“Did you lose them?” Adele prayed he didn’t feel her shaking, She immediately regretted her accusatory tone.
“Of course not,” he offered calmly. “They disappeared into a ruin on the far side of the river. I came back to get you. Against my better judgment.”
Adele’s regret at her sharp response quickly fled. “We’ve discussed this already.”
“Discussing and agreeing are two different things. Your geomancy is useless here.”
Adele shook her head. They moved past the dark bulk of Big Ben and Parliament onto Westminster Bridge. Finally, she had enough wind to say, “They’re real, aren’t they? Vampires in Britain again.”
“We need answers. People are scared, and I don’t blame them. They’d just gotten used to the idea that they were free. I promised these people safety.” Adele hissed angrily, “Vampires shouldn’t be here. They shouldn’t be able to set foot in Britain without withering. There’s only one vampire who should be able to live here, and that’s you.”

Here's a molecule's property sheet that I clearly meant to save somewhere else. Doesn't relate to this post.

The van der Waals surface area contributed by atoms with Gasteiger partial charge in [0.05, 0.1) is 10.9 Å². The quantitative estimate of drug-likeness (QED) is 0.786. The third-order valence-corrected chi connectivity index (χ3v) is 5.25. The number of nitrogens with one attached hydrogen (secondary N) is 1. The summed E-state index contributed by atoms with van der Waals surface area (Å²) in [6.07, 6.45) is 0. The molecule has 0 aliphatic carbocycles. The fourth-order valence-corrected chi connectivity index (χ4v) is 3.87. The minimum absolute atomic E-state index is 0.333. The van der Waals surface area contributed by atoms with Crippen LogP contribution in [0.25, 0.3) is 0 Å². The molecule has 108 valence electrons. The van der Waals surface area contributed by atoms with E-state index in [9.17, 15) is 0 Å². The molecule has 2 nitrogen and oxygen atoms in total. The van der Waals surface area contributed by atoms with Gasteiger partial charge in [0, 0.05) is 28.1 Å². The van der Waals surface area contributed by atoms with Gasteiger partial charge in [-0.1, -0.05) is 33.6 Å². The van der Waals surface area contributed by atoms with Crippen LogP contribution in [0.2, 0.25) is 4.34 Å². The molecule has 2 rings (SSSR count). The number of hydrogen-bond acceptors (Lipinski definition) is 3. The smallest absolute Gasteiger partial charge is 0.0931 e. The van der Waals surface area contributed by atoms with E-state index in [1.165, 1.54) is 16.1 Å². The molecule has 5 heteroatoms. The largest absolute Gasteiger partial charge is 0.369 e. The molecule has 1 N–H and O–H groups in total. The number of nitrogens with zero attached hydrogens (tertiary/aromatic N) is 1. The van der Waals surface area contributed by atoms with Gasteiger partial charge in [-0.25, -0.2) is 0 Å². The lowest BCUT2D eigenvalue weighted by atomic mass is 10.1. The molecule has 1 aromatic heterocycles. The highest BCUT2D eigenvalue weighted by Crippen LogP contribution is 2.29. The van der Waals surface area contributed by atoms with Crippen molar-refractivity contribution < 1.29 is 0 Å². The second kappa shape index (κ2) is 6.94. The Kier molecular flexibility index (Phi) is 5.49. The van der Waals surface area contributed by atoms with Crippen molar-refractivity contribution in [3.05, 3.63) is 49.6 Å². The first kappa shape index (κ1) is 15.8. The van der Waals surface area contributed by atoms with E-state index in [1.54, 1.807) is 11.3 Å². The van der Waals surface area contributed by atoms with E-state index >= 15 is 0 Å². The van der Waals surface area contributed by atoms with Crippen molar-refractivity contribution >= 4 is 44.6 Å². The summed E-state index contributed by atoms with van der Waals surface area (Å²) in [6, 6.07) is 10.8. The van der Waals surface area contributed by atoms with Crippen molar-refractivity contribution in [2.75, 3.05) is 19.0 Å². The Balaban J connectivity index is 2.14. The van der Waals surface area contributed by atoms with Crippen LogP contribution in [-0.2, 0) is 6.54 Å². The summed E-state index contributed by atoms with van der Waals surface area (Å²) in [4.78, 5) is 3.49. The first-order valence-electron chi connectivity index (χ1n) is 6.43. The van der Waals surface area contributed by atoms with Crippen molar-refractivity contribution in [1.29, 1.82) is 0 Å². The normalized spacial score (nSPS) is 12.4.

Greyfriar had no answers for her, and he wasn’t prone to abstract speculation. They left the bridge for the bleak landscape of Lambeth. He hardly glanced at the scattered bones of his clan that littered the streets. Adele wondered how he could remain so impassive.
They rounded a corner and Adele stopped at the sight of a dome rising above scraggly trees. Beyond a partially tumbled wall, and through the twisted trunks of a gloomy forest, she could see a sprawling building. It was a heavy institutional pile, devoid of art, thick and immobile, with an air of anger. She got a chill.
“They went in there?” Adele asked.
“Yes.” Greyfriar shoved aside the ruined metal gate and slipped among the trees.
“Shouldn’t we find a less obtrusive way inside?” Adele quickly followed. She studied the dark woods for more shining eyes. Their feet crunched in the gravel as they approached the portico.
Adele looked up at the heavy pediment. In carved letters discolored by moss, she read Royal Bethlehem Hospital. She suppressed a gasp.
“Bedlam,” she whispered.
“I’ve heard of this place. It was a famous asylum.”
“Are you still going in?”
Check out more of the story in our give away! The winner will receive an autographed copy of our newest Vampire Empire novel due out in November called THE GEOMANCER. In addition, they will also win a cool Black Cat wine stopper (just like Pet), a set of six Grave tealight candles (fragrance free), and a vampire fang ice cube tray! There are multiple ways to enter. Just click on the Rafflecopter link below and good luck!